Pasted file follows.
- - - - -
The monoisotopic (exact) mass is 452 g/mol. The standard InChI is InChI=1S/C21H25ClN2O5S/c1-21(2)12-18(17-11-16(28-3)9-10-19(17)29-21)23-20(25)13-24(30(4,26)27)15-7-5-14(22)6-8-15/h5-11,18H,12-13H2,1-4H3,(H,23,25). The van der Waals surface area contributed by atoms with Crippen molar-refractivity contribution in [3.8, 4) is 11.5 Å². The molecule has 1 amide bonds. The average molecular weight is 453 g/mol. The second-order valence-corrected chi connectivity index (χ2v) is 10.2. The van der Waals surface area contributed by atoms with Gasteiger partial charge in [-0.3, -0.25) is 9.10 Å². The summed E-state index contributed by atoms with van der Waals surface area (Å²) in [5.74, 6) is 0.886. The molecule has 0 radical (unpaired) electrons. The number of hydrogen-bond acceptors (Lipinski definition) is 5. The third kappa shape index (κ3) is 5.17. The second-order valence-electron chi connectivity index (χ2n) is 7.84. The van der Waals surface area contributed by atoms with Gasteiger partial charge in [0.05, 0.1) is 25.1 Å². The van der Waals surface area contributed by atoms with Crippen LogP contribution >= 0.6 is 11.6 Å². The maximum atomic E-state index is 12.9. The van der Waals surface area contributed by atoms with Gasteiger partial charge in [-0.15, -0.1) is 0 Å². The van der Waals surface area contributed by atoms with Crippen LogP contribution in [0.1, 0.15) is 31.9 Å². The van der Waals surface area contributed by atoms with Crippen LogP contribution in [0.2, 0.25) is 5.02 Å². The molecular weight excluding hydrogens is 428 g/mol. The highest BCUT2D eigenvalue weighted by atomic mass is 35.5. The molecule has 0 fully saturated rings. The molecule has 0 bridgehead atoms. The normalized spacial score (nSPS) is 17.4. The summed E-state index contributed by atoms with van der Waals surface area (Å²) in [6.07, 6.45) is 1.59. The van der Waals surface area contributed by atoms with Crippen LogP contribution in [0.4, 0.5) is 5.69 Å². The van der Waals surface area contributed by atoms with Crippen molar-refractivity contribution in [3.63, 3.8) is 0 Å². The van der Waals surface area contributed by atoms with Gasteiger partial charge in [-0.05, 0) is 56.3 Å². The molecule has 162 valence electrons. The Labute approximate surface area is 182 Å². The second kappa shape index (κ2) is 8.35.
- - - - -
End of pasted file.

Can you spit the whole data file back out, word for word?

The monoisotopic (exact) mass is 452 g/mol. The standard InChI is InChI=1S/C21H25ClN2O5S/c1-21(2)12-18(17-11-16(28-3)9-10-19(17)29-21)23-20(25)13-24(30(4,26)27)15-7-5-14(22)6-8-15/h5-11,18H,12-13H2,1-4H3,(H,23,25). The van der Waals surface area contributed by atoms with Crippen molar-refractivity contribution in [3.8, 4) is 11.5 Å². The molecule has 1 amide bonds. The average molecular weight is 453 g/mol. The second-order valence-corrected chi connectivity index (χ2v) is 10.2. The van der Waals surface area contributed by atoms with Gasteiger partial charge in [-0.3, -0.25) is 9.10 Å². The summed E-state index contributed by atoms with van der Waals surface area (Å²) in [5.74, 6) is 0.886. The molecule has 0 radical (unpaired) electrons. The number of hydrogen-bond acceptors (Lipinski definition) is 5. The third kappa shape index (κ3) is 5.17. The second-order valence-electron chi connectivity index (χ2n) is 7.84. The van der Waals surface area contributed by atoms with Gasteiger partial charge in [0.05, 0.1) is 25.1 Å². The van der Waals surface area contributed by atoms with Crippen LogP contribution >= 0.6 is 11.6 Å². The maximum atomic E-state index is 12.9. The van der Waals surface area contributed by atoms with Gasteiger partial charge in [-0.15, -0.1) is 0 Å². The van der Waals surface area contributed by atoms with Crippen LogP contribution in [0.1, 0.15) is 31.9 Å². The van der Waals surface area contributed by atoms with Crippen LogP contribution in [0.2, 0.25) is 5.02 Å². The molecular weight excluding hydrogens is 428 g/mol. The highest BCUT2D eigenvalue weighted by atomic mass is 35.5. The molecule has 0 fully saturated rings. The molecule has 0 bridgehead atoms. The normalized spacial score (nSPS) is 17.4. The summed E-state index contributed by atoms with van der Waals surface area (Å²) in [6.07, 6.45) is 1.59. The van der Waals surface area contributed by atoms with Crippen LogP contribution in [0.4, 0.5) is 5.69 Å². The van der Waals surface area contributed by atoms with Crippen molar-refractivity contribution in [3.63, 3.8) is 0 Å². The van der Waals surface area contributed by atoms with Gasteiger partial charge in [-0.05, 0) is 56.3 Å². The molecule has 162 valence electrons. The Labute approximate surface area is 182 Å². The second kappa shape index (κ2) is 8.35.